“I haven't really read that much of it. I just buried myself in the books that children and adolescents read, and upgraded as the years passed. The first film I remember seeing, I must have been three at the time, was Little Caesar with [Edward G.] Robinson. He plays a crook in Chicago and I remember one or two things from that. That could have been the beginning of things. Later I wrote a piece at school called On the Way to School. Its idea was that some children walked past a place where a violent crime was being committed. When I am contemplating writing a book, it is usually in this crime fiction genre and I don't really know why.

The obvious explanation is that Icelanders had not succeeded in creating any kind of tradition of crime fiction writing. Such books were published at ten-year intervals and hardly looked at – they were considered odd. Writers didn't consider crime fiction to be a challenging art form, they looked to [Halldór Kiljan] Laxness, a great and formidable writer. The other view was that there weren't enough crimes committed in Iceland to provide a basis for a whole book to seem realistic and believable. Iceland wasn't that sort of a country. But this was a complete misunderstanding, as has become clear.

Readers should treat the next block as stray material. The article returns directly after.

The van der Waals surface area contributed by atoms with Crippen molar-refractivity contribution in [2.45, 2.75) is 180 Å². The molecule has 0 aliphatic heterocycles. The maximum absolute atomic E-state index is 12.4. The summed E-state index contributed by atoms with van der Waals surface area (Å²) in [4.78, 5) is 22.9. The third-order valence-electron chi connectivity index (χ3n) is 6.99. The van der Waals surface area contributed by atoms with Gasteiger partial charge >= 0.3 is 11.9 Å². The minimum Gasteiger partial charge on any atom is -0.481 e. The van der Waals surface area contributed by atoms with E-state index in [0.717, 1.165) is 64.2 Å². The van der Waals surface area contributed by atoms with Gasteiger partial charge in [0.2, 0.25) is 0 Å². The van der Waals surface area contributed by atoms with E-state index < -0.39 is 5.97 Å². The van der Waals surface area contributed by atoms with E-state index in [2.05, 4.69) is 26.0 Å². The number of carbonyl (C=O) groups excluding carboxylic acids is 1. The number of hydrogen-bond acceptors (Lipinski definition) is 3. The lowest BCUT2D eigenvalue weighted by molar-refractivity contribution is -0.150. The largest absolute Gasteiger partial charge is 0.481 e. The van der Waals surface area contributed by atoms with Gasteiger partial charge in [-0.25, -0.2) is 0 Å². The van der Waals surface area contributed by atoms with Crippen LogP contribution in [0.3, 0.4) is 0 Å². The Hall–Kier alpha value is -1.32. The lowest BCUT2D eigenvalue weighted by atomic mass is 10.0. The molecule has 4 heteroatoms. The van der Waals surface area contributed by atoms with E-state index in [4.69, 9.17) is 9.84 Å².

These two things were very inhibiting, there was something missing from the flora, but at the same time the fact that these books didn't exist aroused interest. So you had to create something new, with a beginning, a middle and an end – and a plot. It had to be a strong construction that didn't leave any loose ends, and with a narrative structure. Writing a series about Erlendur hadn't occurred to me, but I wanted to create an interesting character who cared about people, and then put him into unusual and dangerous circumstances. These are not superheroes or superhuman people who can deal with anything, but ordinary people like you and me who unfortunately find themselves in the middle of chaos.

This is what I set out with. In the second book Dauðarósir (Silent Kill), Erlendur had become a very interesting character and by then I had decided to create a series round him.”

Read the full feature here

Photo © 2008 Ali Karim with Arnaldur Indriðason at Bouchercon Baltimore 2008